In Varaždin: Western Međimurje - Balkan Dreams - CycleBlaze

August 31, 2020

In Varaždin: Western Međimurje

It’s much cooler today, but we strive for an early start anyway because we’re due to see the first rain of the tour roll in by early afternoon.  We get up at 5:30 again, but somehow one thing leads to another and we don’t make it out the door until nearly 8.  Slothful.  Hopefully the rains will hold off long enough so that we can get home dry.

As promised, we’re striking out in a new direction again this morning.  Our primary goal here of course is to show you some variety and keep you entertained; but we’re curious to see something different ourselves.  We’re heading north again, to Međimurje; but this time we’ll explore the western, hillier edge of the county.  Hopefully our legs will be up to a few hills— the last two days have been virtually flat.

The first 12 miles today are pretty flat too, and also pretty uninteresting as we ride straight north to Čakovec, the largest town in the county by far.  the route we’re on is the main northern route out of Croatia, leading to Slovenia and Hungary.  It’s a truck route, and we regularly feel the wind from huge semis whizzing past our shoulder.   it’s safe enough though, with a smooth, wide, trash-free shoulder the whole way.  With no reason to stop and look around we make good time, banking some minutes to slow down later for whatever lies ahead.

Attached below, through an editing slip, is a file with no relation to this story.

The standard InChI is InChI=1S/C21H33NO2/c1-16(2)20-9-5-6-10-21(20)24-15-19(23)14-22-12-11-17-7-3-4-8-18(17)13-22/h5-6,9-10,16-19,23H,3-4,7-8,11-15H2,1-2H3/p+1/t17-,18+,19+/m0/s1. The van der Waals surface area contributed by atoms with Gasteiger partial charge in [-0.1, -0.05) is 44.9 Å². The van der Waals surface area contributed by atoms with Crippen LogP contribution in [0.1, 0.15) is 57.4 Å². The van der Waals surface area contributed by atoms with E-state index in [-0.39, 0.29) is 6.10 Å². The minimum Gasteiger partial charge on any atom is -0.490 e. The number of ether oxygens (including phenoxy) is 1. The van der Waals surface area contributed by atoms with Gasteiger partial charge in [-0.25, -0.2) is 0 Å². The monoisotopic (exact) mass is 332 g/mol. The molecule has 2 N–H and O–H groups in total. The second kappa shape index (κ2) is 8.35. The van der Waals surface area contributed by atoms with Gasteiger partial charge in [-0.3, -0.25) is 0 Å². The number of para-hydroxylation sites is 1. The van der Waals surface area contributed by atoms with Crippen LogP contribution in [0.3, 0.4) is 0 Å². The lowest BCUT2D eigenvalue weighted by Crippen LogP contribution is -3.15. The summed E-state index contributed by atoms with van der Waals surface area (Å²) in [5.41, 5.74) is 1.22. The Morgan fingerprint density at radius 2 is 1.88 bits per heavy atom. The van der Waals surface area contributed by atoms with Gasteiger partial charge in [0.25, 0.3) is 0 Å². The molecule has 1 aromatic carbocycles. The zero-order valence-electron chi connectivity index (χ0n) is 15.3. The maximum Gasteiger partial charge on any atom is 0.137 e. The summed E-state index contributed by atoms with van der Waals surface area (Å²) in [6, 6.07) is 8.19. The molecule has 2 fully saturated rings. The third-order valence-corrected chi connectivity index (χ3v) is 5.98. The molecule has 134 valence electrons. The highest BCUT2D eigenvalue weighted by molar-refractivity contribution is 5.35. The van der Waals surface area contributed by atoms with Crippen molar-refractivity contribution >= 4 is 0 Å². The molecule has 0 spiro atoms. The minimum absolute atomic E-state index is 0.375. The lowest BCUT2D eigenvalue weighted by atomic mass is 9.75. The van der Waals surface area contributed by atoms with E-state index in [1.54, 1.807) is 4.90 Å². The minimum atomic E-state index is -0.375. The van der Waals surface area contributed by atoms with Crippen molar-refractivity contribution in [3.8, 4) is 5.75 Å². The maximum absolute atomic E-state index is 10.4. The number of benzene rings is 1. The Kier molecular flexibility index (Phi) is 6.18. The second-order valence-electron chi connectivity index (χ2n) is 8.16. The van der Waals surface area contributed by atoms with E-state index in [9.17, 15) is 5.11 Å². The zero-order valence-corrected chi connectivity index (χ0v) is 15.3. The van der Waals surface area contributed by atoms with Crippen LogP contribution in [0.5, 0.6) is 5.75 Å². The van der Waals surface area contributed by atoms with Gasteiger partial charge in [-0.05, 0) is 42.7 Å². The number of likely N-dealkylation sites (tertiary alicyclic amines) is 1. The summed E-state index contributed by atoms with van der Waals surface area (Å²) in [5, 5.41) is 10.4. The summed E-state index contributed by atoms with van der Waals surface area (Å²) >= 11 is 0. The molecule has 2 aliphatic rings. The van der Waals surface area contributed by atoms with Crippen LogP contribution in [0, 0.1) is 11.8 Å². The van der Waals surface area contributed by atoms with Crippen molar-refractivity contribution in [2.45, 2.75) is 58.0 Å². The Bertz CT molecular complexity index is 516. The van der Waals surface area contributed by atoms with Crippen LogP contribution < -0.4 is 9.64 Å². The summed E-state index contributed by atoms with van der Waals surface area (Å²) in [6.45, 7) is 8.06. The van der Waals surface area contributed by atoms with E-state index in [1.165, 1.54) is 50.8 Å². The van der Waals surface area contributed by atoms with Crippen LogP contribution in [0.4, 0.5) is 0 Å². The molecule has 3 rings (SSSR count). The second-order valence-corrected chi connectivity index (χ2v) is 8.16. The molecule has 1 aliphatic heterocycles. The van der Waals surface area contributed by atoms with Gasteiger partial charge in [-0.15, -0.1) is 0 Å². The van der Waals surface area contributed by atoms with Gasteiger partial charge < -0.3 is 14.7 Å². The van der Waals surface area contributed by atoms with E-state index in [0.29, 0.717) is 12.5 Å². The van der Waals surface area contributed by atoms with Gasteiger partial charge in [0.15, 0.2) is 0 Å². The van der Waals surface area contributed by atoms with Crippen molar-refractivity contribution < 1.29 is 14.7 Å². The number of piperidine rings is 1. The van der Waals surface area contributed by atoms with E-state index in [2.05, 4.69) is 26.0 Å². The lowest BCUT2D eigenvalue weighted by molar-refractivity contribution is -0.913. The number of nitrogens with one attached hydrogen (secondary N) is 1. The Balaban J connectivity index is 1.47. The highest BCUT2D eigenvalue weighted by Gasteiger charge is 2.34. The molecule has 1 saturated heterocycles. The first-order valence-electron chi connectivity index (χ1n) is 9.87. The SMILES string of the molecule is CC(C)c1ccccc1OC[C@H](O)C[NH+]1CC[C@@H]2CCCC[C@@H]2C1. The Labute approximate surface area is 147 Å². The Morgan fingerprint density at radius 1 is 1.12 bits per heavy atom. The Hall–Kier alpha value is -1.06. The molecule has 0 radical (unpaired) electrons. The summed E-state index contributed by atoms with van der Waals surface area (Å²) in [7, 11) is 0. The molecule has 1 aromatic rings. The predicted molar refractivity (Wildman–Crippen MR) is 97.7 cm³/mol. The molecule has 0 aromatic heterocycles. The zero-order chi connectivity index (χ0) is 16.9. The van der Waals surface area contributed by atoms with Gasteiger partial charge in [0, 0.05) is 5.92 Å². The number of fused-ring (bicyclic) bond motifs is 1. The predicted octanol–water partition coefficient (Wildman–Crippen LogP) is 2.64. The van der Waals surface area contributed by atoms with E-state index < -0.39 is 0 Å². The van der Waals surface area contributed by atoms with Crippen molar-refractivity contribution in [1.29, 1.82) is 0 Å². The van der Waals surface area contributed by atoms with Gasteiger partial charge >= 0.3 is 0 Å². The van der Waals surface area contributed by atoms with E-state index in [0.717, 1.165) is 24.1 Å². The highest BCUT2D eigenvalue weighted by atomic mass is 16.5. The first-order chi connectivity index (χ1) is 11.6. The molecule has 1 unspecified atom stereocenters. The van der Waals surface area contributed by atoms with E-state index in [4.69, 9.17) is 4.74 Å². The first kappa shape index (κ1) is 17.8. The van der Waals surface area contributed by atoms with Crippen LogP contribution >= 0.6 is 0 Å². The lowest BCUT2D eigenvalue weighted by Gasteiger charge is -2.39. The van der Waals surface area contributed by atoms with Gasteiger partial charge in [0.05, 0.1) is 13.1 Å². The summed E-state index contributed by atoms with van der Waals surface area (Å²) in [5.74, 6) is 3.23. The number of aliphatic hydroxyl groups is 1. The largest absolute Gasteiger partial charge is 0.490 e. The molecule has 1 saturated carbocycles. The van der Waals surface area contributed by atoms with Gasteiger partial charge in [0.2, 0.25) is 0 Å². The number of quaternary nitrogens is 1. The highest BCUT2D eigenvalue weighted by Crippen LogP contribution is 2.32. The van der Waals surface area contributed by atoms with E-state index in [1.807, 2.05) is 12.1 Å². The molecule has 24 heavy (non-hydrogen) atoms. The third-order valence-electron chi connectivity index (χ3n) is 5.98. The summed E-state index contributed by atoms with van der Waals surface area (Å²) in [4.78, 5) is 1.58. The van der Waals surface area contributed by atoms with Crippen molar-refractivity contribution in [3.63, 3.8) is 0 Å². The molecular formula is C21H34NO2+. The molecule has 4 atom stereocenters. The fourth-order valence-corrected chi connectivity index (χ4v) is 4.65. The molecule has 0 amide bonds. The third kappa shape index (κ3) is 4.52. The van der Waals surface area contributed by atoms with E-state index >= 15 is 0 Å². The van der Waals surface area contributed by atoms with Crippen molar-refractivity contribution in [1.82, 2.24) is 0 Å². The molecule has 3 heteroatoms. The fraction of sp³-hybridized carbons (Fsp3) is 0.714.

Have we seen enough squash yet? Here’s one more characteristic look. I think what is going on here is that squash are culled and put into long rows, often by hand. Later, a tractor and wagon will come along after and scoop them up. But what do I know? I’m just a city boy.